Council gains ground in campaign for literacy

Monday, April 7, 2003
Volunteer tutor and Carroll County Literacy Council President Ethel Meyer, at right, worked with a student Wednesday morning at the Carroll County Literacy Council facility on East Church Street, just off the square in Berryville. The day's lesson began with focus on the symbology of the American flag. CCN E. Alan Long

If you are reading this, you probably take it for granted that you can.

There are people in Carroll County who can't. While there are those citizens who may not have learned to read in the public schools, most students of the Carroll County Literacy Council are immigrants who need to learn English to function in American society.

April has been designated by ProLiteracy America as Literacy Month, and on April 12, the literacy council will host Literacy Day. According to Tim Lehr, general manager of the Berryville Wal-Mart Supercenter, the event will get under way there at 10 a.m.

Carroll County Literacy Day will feature celebrity reader Laura Shofner, of Eureka Springs, who writes Harlequin Romances using the name of Laura Abbott. Lehr is working on having copies of her latest Harlequin release available, which literacy council volunteers would sell on behalf of the store.

"You may have seen a list of state mottos that said the motto for Arkansas is 'Liturussee aint everthin'," or some such insult," said Carol W. Malone, secretary for the county's literacy council. "We at the Carroll County Literacy Council are working on changing that misconception, one student at a time. Our organization is all-volunteer and free to adults who want to learn to read. We tutor them one-on-one, when it suits the student's schedule."

The council works on a very small budget, and state and federal grants have been reduced year after year, according to Vivian Stone, of Holiday Island, student-tutor coordinator.

The operation stays afloat through money-making projects, such as bake sales and garage sales. Stone praised the membership of the Holiday Island Presbyterian Church, which has donated proceeds from an annual spaghetti dinner to the council twice in recent years. "This year they really outdid themselves," Stone said.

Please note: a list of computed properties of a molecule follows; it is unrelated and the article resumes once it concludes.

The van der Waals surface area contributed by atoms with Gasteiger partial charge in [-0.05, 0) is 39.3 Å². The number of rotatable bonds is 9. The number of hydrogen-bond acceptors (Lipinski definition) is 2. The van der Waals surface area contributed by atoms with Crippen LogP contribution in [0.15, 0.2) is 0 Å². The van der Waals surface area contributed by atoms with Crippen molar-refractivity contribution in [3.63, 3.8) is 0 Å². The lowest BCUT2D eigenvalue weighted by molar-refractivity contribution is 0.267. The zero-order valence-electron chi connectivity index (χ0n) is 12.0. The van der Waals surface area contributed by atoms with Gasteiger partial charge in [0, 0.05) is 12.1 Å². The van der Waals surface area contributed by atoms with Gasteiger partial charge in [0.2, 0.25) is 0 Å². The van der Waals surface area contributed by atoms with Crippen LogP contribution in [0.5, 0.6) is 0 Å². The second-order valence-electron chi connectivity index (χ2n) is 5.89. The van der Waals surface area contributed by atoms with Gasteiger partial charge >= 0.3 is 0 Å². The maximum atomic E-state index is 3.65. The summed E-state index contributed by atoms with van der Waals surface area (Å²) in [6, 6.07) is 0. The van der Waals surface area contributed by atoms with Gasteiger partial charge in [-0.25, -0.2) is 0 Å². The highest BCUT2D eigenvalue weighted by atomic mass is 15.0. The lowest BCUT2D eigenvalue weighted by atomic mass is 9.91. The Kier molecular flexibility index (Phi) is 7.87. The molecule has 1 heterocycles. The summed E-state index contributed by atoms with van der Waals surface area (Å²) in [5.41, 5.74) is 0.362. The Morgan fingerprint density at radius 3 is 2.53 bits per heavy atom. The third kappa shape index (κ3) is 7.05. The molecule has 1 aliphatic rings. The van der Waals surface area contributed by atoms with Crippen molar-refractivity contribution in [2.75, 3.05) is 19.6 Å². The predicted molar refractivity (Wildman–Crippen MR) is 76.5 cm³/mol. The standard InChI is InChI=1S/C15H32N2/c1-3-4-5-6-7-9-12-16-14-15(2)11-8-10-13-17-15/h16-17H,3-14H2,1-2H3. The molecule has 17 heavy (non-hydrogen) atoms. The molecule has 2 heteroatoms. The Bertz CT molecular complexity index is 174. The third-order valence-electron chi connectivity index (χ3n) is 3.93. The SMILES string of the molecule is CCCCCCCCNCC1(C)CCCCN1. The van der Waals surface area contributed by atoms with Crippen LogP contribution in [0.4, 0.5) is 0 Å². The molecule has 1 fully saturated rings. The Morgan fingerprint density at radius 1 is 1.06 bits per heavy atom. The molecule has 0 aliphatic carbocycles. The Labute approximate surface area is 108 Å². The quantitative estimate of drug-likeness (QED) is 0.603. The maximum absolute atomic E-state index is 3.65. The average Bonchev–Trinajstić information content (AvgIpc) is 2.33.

With the leadership of Ethel Meyer as president, the council moved into new facilities on East Church Street in Berryville last year. Since moving in, the space has been decorated, with new flooring, paint and furnishings to create a bright and pleasant environment for learning.

Stone reports that the facility has a fairly large room where lessons can be conducted, and a smaller room in front. "There's gobs of storage in back," Stone said, "and we have books, book cases, computers, dictionaries, of course ---- everything under the sun."

Most tutoring takes place in the front room, with overflow space at tables and chairs in back. Dictionaries can be found throughout the facility.

The student population varies, generally between 14 and 20, Stone estimated. A tutor works with a single student for a day, though sometimes two tutors split a day's work with a student. Lessons are conducted once or twice a week, depending on the student's schedule.

Instruction is primarily for English as a second language. Hispanics, an ever-increasing segment of the population, make up a large part of the student body. Students have also included Czechs, Koreans, Filipinos and one Argentinian exchange student.

Volunteers utilize the time-tested Laubach Method of learning to read. Althea Smith was personally acquainted Dr. Frank Laubach, who developed the method, and still serves as a volunteer tutor.

The Laubach Method utilizes eight basic workbooks, covering basic reading and word forms. Another set of books, based on federal citizenship texts, provides U.S. civics instruction. "That's what I love," said Stone.

Stone reports that at one time the literacy council was defunct, but was reinvigorated under the presidency of Beverly Hanby. Hanby had to resign, due to health problems in the family, and Sandy Parr assumed the presidency. "That's when it really took off," said Hanby.

When Stone retired to Holiday Island, after a career in private business, she wanted to "do something for someone else," she said. She learned of the literacy council, and took the training, and is now in her second decade of service.

As coordinator, she uses a box of index cards to keep up with students and tutors. Students learn of the service by word of mouth or from radio announcements, since, obviously, they can't read about it in an English-language newspaper. The council also works with employers, such as Tyson Foods,

"I enjoy seeing them [students] progress," Stone said. "We've gotten pupils in citizenship study, which I think is really important. To see them read, and write all of a sudden is a pleasure to see, of course."

All interested people are encouraged to turn out for Literacy Day and meet the celebrity reader. Information on volunteering will be available at the event, or by calling the council at (870) 423-4500.

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